Oddly Fascinating Spam

My day job, as I've mentioned before, involves administering the mail systems at UNH. So I'm hip-deep in spam, and (unlike most of you, I hope) I actually look at a lot of the spam that gets caught by our filters, making sure that it's being properly classified.

One current technique is to package a advertisement graphics attachment with a text attachment. Charmingly, there's an actual effort to make the text look "real", but without resorting to a canned script (which might be more easily caught).

So the generating script is apparently spidering around the web, yanking bits of text from anywhere. The result is bizarre and oddly fascinating. Here's one that came in this morning, enjoy:

It is recommended that you disable message broadcasts from your Windows Network dialog in the Control Panel. She stared, momentarily uncertain of the threat, but then she saw the wash of blue light and her panic galvanized her into desperate action. Now, by my holidame, What manner of man are you. I would strongly caution against downloading any zipped or archived file from groups trafficking this type of material.

Yesterday I couldn't see sparks without at least three or four of you together, but today it's all sharper, and more furious. The service can be started by running EventSinkHost. That thing is a black hole. Now he was by a pond in the infinity of the thistles, allowing his horse to drink, and she came riding up on her mare.

How can she stand wearing that. ZIP 4828 21-08-92 Motley Crue. Will be zero if Maximum Number ofVersions is zero. Additional Linux systems supported. Will be deleted by memDC. The resource directories typically have a default type like Bitmap for the group that contains bitmap resources. The data is a list of names. See section Year 2000 (Y2K) Problems. How can I use debugging. The pointer representing the interface for the object.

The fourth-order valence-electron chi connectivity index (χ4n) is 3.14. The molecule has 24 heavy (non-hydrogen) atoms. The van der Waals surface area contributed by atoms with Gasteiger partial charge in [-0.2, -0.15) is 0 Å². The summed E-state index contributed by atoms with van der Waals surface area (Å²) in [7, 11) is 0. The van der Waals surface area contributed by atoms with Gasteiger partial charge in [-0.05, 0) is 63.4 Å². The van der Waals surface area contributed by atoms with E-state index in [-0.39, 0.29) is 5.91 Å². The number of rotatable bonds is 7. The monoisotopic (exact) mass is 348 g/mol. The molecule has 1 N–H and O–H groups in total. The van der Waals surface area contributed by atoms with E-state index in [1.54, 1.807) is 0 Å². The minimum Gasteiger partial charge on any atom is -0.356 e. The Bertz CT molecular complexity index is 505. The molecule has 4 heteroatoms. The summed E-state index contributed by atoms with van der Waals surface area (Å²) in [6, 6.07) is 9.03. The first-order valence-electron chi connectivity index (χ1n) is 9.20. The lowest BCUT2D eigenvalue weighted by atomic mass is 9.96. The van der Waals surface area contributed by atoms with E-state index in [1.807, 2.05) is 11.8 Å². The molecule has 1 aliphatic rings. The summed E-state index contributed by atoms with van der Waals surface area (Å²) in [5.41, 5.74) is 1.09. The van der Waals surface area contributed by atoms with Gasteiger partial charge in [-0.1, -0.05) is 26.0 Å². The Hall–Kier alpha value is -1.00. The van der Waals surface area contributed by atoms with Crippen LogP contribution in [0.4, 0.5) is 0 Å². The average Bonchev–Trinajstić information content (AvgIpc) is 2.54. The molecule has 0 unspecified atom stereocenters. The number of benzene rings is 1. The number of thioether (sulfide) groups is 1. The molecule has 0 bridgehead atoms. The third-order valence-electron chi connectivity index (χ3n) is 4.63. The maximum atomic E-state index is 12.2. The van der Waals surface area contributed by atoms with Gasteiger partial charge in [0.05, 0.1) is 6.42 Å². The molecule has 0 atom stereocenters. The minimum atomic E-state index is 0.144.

How can I specify to use the string resource in the DLL instead of the project's own. Weiramon entered last, his lordlings at his heels and a tight-mouthed scowl on his face. Pudgely is saying something, making a joke about how close they came, the others eke out a laugh, but Y. Who cares what they think. A while ago, Steve Kemp asked what will happen with backports. This deprives the security community of much-needed statistics and data.

A fine effort, but the message's spam-score was 12.882, well above the level that plonks it into my incoming spam folder. And, even when I choose to look at it, the best part is: I use one of those 90's style text mail readers (mutt), hence I never see the ads that accompany this weirdness. So bite me, spammers.

Where did that marvelous text come from, though? Literally, here, there, and everywhere. Googling shows (for example) that the "infinity of the thistles" thing is from The Satanic Verses by recently-knighted Salman Rushdie; a pirated PDF is out there on the Web. The "sparks" sentence is from From the Two Rivers: The Eye of the World by Robert Jordan. "Weiramon" is from a different Jordan book, The Fires of Heaven. "Pudgely" is from Neal Stephenson's Snowcrash.

And (to my surprise), a "holidame" is not some bimbo generated by the Starship Enterprise's holodeck, but actually from Shakespeare's Henry VIII, Act V.


Last Modified 2007-06-23 12:02 PM EST